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Crofter

Designing/specing my circuits...

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So the time has come to chase the local sparkies and get cracking with wiring out the little house.

Hoping to get a few suggestions on what to spec so that I am reasonably well prepared and can shop around for appropriate kit. Always like going into things with eyes open :)

 

The house is 43m2 total net floor area, divided into a living/kitchen space, a bedroom, a small vestibule/hallway, and a shower room.

There is a 25mm service void throughout, which is not insulated.

DHW will be by UVC with E7. Direct electric space heating.

 

My thinking so far on the circuits I will need:

- 32A ring main covering the living room and bedroom

- 5A lighting ring covering all rooms

- 16A supply to the sewage treatment system (supplier recommended this due to the starting current on the pump)

- 40A (?) for the hob and oven

- 32A for other kitchen appliances and sockets (dishwasher, fridge, cooker hood)

- 16A (?) for the UVC immersion

- 5A (?) for MVHR (it draws something like 60w max so I imagine I want the smallest possible- or can I just spur it off something else?)

- heating I'm not sure about, see questions below

 

Questions:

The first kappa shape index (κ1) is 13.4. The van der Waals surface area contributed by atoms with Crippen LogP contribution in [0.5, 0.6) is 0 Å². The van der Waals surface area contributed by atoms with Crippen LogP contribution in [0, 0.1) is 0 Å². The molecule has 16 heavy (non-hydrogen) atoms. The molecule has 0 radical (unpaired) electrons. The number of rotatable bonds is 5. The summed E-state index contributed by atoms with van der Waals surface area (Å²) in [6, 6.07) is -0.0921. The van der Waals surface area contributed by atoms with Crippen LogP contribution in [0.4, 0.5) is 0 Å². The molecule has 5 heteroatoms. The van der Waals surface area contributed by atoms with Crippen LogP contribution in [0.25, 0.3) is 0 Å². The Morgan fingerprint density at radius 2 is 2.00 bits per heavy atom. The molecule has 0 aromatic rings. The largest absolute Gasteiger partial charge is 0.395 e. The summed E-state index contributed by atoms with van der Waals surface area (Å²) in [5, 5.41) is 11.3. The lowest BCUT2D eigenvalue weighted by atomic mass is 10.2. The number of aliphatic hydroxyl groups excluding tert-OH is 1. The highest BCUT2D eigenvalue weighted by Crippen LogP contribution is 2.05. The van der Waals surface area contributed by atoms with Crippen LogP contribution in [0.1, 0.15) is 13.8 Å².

- there is a washing machine in the hall, should that go on the main ring or on the kitchen circuit?

- with the UVC on E7, does it need two separate supplies for two elements- or does it not work like that? Come to think of it, does an E7 setup need a second CU? That's certainly how it works on my 'Total Control' system in the current house.

- I'm yet to make a final decision on heating, but it will be three separate zones. The baseline plan is a panel heater in the bedroom, another in the kitchen, and a towel rail in the shower room. However I am costing up electric UFH mats instead. Either way, looking at a total load of maybe 3 to 4 kw. And of course I'd be looking to use E7 here as well.

 

Thanks, and sorry for the noob questions!

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Lighting will be 6A (they stopped doing 5A mcb's a long time ago) and will be a radial circuit not a ring.

 

32A usually for hob an oven but check the manufacturers ratings, you might be having a 5 ring induction hob for all we know.

 

The E7 usually has it's own smaller CU, but it can be done with one CU and two main switches but the  CU has to be designed for that and is less common.

 

If the tank has two immersion heaters use the top one for a timed boost from the normal circuits and the bottom one connected to the off peak circuits. If it only has one, use a Horstman (or similar) boost controller.

 

Total control is an old tariff that's no longer available, it will be plain old E7 or E10 for the new house. Seriously look at E10.The off peak times work well for a morning warm up at cheap rate, and late afternoon worm up. It's really only the evening period when you are stuck with the peak rate.

 

Have you found a local electrician yet?

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Still need to pin one down. Have a few leads to go on.

 

I'm assuming there's no physical difference between E7 and E10?

 

Still not really sure how the two rates work when you want to have the choice of how to power something. E.g. if you have a panel heater and you want to be able to power it off cheap rate, but still be able to use it during peak times. How does that all work?